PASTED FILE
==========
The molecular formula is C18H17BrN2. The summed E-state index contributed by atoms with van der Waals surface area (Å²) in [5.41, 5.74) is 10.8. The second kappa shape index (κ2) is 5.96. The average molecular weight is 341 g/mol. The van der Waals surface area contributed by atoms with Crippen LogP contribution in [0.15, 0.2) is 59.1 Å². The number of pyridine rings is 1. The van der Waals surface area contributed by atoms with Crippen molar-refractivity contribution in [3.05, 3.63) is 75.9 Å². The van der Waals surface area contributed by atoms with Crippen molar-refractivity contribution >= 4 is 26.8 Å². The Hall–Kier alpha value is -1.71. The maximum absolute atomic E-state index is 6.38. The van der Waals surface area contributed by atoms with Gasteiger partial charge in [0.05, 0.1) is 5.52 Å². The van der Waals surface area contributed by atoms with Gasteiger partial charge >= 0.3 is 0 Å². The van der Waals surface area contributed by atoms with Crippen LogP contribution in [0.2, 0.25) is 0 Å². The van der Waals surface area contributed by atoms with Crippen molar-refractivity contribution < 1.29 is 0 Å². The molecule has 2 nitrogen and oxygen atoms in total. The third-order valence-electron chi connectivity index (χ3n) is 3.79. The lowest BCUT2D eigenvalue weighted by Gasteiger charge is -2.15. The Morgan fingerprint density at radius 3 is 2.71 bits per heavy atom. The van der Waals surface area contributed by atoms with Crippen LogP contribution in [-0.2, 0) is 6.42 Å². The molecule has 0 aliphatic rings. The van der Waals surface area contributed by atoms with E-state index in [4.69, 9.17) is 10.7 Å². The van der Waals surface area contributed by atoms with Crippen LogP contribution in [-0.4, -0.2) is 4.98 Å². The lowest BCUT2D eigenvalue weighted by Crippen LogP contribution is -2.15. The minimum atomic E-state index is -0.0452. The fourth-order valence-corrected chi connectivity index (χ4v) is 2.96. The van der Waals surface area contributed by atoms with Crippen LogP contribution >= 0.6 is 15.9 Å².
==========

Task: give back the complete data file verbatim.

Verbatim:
The molecular formula is C18H17BrN2. The summed E-state index contributed by atoms with van der Waals surface area (Å²) in [5.41, 5.74) is 10.8. The second kappa shape index (κ2) is 5.96. The average molecular weight is 341 g/mol. The van der Waals surface area contributed by atoms with Crippen LogP contribution in [0.15, 0.2) is 59.1 Å². The number of pyridine rings is 1. The van der Waals surface area contributed by atoms with Crippen molar-refractivity contribution in [3.05, 3.63) is 75.9 Å². The van der Waals surface area contributed by atoms with Crippen molar-refractivity contribution >= 4 is 26.8 Å². The Hall–Kier alpha value is -1.71. The maximum absolute atomic E-state index is 6.38. The van der Waals surface area contributed by atoms with Gasteiger partial charge in [0.05, 0.1) is 5.52 Å². The van der Waals surface area contributed by atoms with Gasteiger partial charge >= 0.3 is 0 Å². The van der Waals surface area contributed by atoms with Crippen LogP contribution in [0.2, 0.25) is 0 Å². The van der Waals surface area contributed by atoms with Crippen molar-refractivity contribution < 1.29 is 0 Å². The molecule has 2 nitrogen and oxygen atoms in total. The third-order valence-electron chi connectivity index (χ3n) is 3.79. The lowest BCUT2D eigenvalue weighted by Gasteiger charge is -2.15. The Morgan fingerprint density at radius 3 is 2.71 bits per heavy atom. The van der Waals surface area contributed by atoms with Crippen LogP contribution in [-0.2, 0) is 6.42 Å². The molecule has 0 aliphatic rings. The van der Waals surface area contributed by atoms with E-state index in [4.69, 9.17) is 10.7 Å². The van der Waals surface area contributed by atoms with Crippen LogP contribution in [-0.4, -0.2) is 4.98 Å². The lowest BCUT2D eigenvalue weighted by Crippen LogP contribution is -2.15. The minimum atomic E-state index is -0.0452. The fourth-order valence-corrected chi connectivity index (χ4v) is 2.96. The van der Waals surface area contributed by atoms with Crippen LogP contribution >= 0.6 is 15.9 Å².